Luxury

Yohan Poonawalla’s Salon Privé 2021 moment

Yohan Poonawalla at Salon Privé   | Photo Credit: Special Arrangement

The first week of the month saw a well-attended lobster luncheon, Pommery champagne and tyre-screeching action at UK’s historic Blenheim Palace. Also known as the ancestral home of Sir Winston Churchill, this country house was the venue for the Salon Privé Concours d’Elegance, one of the world’s leading automotive events. It was also where industrialist Yohan Poonawalla’s trio of cars took home prestigious prizes — from the 1949 Bentley MK VI to the 1927 Rolls-Royce 20HP Tourer by Barker and the 1979 Rolls-Royce Phantom VI Limousine by Mulliner Park Ward. Talking about the 1949 Bentley MK VI, which belonged to Jayachamaraja Wadiyar, the Maharaja of Mysore, and went on to win the Duke of Marlborough Award at Salon Privé, Poonawalla says, “When I bought her 15 years ago, I didn’t know she was the Maharaja of Mysore’s car. She was one of my first Bentleys.” It was only when his team returned with the car and its original build sheet to Pune that he realised its provenance. “She was in another blue and silver colour scheme. Her original colour (bright red and yellow) was prepared for the 21 Gun Salute Concours last year in New Delhi.” The Bentley was restored by Allan Almeida in Viveck Goenka’s restoration workshop in Mumbai and soon got itself the ‘Rhubarb and Custard car’ nickname.

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Made for a maharaja

Speaking to The Hindu Weekend from his office in the UK, Poonawalla recalls how Manvendra Singh of Barwani, an authority on vintage vehicles in the country, helped with the research. “I consulted with him on restoring the Bentley to her original glory, which included that special paint combination. I was very apprehensive when I saw the swatches sent to me, then said if that’s how the car was ordered by the Maharaja, that’s what it needs to be.” It turned out to be a head-turner, sporting cream leather and piped green upholstery. Other features include plaques and shields in solid silver and 24k gold (the Maharaja of Mysore was reportedly the second richest man in the world at the time, after the Nizam of Hyderabad).

Yohan Poonawalla with his family at Salon Privé

Yohan Poonawalla with his family at Salon Privé   | Photo Credit: Special Arrangement

From a pope and a sporting motorist

A connoisseur of both cars and watches, Poonawalla is joined by his wife and painter, Michelle, and his two children, at most rare and vintage car shows these days. “From the flags to the crest, I am more than 100 % involved with every car I pick up. Both my children are involved too and I know my collection will be in safe hands,” he says of his sizeable collection in Pune that includes Sir Malcolm Campbell’s Phantom II and the Lincoln Continental imported in 1964 by the Vatican for Pope Paul VI’s visit to India. Sharing how he was introduced to the former, he says the 1933 40/50hp Phantom II Continental Touring Saloon was one of the Great Eight Phantoms at the popular 2017 exhibition by Rolls-Royce in London. In a special blue — Rolls-Royce was rumoured to use fish scales in the paint mixture to achieve a metallic finish — it caught his eye. “I admired the car from up close; little did I know that three years later it was going to be mine. That’s how life is,” he says. The other Phantoms at that show included a couple owned by Queen Elizabeth II and Fred Astaire. And John Lennon’s ‘Psychedelic Rolls’ with floral motifs and Romany scrolls.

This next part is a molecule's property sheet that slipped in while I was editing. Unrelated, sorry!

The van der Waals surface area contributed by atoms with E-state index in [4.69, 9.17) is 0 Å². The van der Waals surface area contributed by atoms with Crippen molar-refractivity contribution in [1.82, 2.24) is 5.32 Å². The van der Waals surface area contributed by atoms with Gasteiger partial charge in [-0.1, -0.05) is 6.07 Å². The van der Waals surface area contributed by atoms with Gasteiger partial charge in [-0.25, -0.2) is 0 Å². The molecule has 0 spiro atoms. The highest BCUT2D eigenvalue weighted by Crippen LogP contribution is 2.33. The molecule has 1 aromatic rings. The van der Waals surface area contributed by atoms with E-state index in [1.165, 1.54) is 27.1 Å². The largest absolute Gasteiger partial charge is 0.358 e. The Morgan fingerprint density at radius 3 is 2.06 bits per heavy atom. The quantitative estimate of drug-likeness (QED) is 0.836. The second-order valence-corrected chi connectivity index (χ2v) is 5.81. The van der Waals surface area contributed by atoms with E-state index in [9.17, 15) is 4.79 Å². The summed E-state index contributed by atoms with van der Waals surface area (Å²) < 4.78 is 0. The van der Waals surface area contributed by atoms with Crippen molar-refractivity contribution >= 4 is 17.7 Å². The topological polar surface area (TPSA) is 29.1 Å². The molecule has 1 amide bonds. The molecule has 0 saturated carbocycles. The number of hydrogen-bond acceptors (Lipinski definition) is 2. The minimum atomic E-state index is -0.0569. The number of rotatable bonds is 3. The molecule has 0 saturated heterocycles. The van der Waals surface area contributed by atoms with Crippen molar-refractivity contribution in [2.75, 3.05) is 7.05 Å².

More to discover

Declining to reveal how large his collection is, Poonawalla, 49, adds that he focusses on quality not quantity, and that Indian historical value matters. International prices and sales of classic and vintage cars are up, and the passion is picking up in India, he observes. Recent rules in India regulating the registration process for vintage cars will help collectors, he continues. “While they blocked the export of vintage cars, so heritage cars don’t go out — unfortunately, a lot of fabulous cars left India in the 60s and the 70s — it only made sense to open imports. Manvendra Singh, curator of the Cartier Concours d’Elegance, agrees that while the Indian history of cars is important “only those who are wealthy can take them to shows abroad”. He adds that there are a few large collections still lying locked up in garages in the country, with historical value. “It is up to the children of those families to restore them,” he says.

The Lincoln Continental

The Lincoln Continental   | Photo Credit: Special Arrangement

Poonawalla ensures his family is familiar with all his cars — at least a couple are taken out for a Sunday spin. “Sometimes, in the evenings, we take a family walk in the gardens and I like looking at the lineup. It is fascinating to see the old and the new parked together side by side, each with their personalities and their striking lines,” he says. While he shares details of his cars on Instagram (an exercise he began during the pandemic), he plans to release a coffee table book on a select few. The 1927 Rolls-Royce 20HP Tourer by Barker, the other winner at Blenheim Palace, for Most Exceptional Coachwork, will certainly be on that list. The first car of its kind to be brought into India and originally acquired by Haidar Muhammad Yakut Khan, the nawab of Sachin, it was showcased at the Cartier Concours d’Elegance in Rambagh Palace, Jaipur, in 2019. “It was a split-second decision. Someone sent me a picture from the Concours and I fell in love with it. I sent two of my boys over immediately to Delhi to negotiate and bring it home,” he concludes.


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Printable version | Oct 25, 2021 3:51:54 AM | https://www.thehindu.com/life-and-style/luxury/salon-priv-concours-delegance-yohan-poonawalla-2021/article36653736.ece

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